Sherryl is the full-time author of several critically acclaimed fantasy novels.
Sherryl says, "I hope through my books to bring to young people something that is positive, uplifting and joyful."
Her first book Rocco won the prestigious 1991 AIM Book of the Year Award, and her second book, The Juniper Game, was runner-up the following year. Two other books for young readers, The Wednesday Wizard and its sequel, Denzil's Dilemma, were also shortlisted in 1992 and 1993 respectively. In 1995 Winter of Fire was an Australian Library Association Best Book for Young Adults, an American Library Association Best Book for Young Adults, was on the Best Children's Book of the Year list Bank Street College of Education, USA, and was Short-listed for the New Zealand AIM Book of the Year Award. Secret Sacrament was shortlisted for the 1997 NZ Post Children's Book Awards.
The Adventures of Denzil - Apprentice Wizard
Sherryl is perhaps best know for her series following the adventures of the boy wizard, Denzil. The first Denzil story, The Wednesday Wizard, was published in 1991, with the final novel, The Silver Dragon, being published in 2007. To celebrate almost 20 years of success with the Denzil series, when The Silver Dragon was published, the entire series was also re-released as a box set - The Adventures of Denzil - Apprentice Wizard.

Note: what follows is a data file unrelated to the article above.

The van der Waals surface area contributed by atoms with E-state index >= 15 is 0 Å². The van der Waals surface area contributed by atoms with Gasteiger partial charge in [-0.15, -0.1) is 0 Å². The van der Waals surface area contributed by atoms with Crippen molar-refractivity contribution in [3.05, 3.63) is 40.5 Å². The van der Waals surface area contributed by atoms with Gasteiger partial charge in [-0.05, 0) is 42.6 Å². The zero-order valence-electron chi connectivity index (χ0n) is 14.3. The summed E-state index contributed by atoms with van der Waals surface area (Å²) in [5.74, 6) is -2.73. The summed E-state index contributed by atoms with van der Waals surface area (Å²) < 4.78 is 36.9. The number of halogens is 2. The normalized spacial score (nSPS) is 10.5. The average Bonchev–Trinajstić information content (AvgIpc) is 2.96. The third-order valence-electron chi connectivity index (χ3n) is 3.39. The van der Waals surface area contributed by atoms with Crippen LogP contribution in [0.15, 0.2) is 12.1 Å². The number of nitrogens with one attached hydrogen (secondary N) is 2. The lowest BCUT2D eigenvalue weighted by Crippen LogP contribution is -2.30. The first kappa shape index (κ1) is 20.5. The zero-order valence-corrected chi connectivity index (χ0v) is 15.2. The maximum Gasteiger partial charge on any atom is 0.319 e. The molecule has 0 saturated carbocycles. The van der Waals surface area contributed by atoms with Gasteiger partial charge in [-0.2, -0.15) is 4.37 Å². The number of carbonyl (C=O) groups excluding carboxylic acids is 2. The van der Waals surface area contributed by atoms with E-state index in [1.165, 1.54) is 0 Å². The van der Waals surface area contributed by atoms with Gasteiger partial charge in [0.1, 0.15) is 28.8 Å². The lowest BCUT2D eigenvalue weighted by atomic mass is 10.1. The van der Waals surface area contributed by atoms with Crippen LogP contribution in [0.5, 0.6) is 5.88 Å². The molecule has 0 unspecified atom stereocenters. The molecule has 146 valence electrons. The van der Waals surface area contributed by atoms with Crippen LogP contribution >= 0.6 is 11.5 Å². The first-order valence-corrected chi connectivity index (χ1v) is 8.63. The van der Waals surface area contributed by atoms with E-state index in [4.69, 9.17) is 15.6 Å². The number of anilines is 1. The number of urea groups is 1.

The Wednesday Wizard
In his Medieval village, apprentice wizard Denzil is warned about an attack by a dragon. He is certain that the warning is meant for his master, Valvasor, who is away; and the only way Denzil can reach Valvasor in time to warn him, is to use one of Valvasor's magic spells - a spell which, in the hands of the apprentice, goes horribly wrong...Denzil is carried seven centuries into the future, and appears in the MacAllisters’ back garden. How will he convince them that he really is a medieval wizard? And how will he get back to his own time, to warn Valvasor about the dragon?
On an impulse, Denzil whisks Sam MacAllister back to his own time, in Medieval England. At the moment of transportation, Sam is wearing her angel costume for the school play, and her angelic appearance in Denzil's village causes a real stir. As the superstitious and astounded villagers come seeking miracles from their heavenly visitor, Denzil gets tangled more and more in the web of his own wizardry.
The Great Bear Burglary
Denzil has never seen anything as wonderful in his medieval village before, as the dancing bear. But his enjoyment turns to horror when he discovers what it is that makes the bear dance. Denzil must find the dancing bear a safer home - but lands in terrible trouble with his master, the great wizard Valvasor. There is only one thing for it; Denzil and the bear will have to go and live with his friend Sam and her family, seven centuries into the future.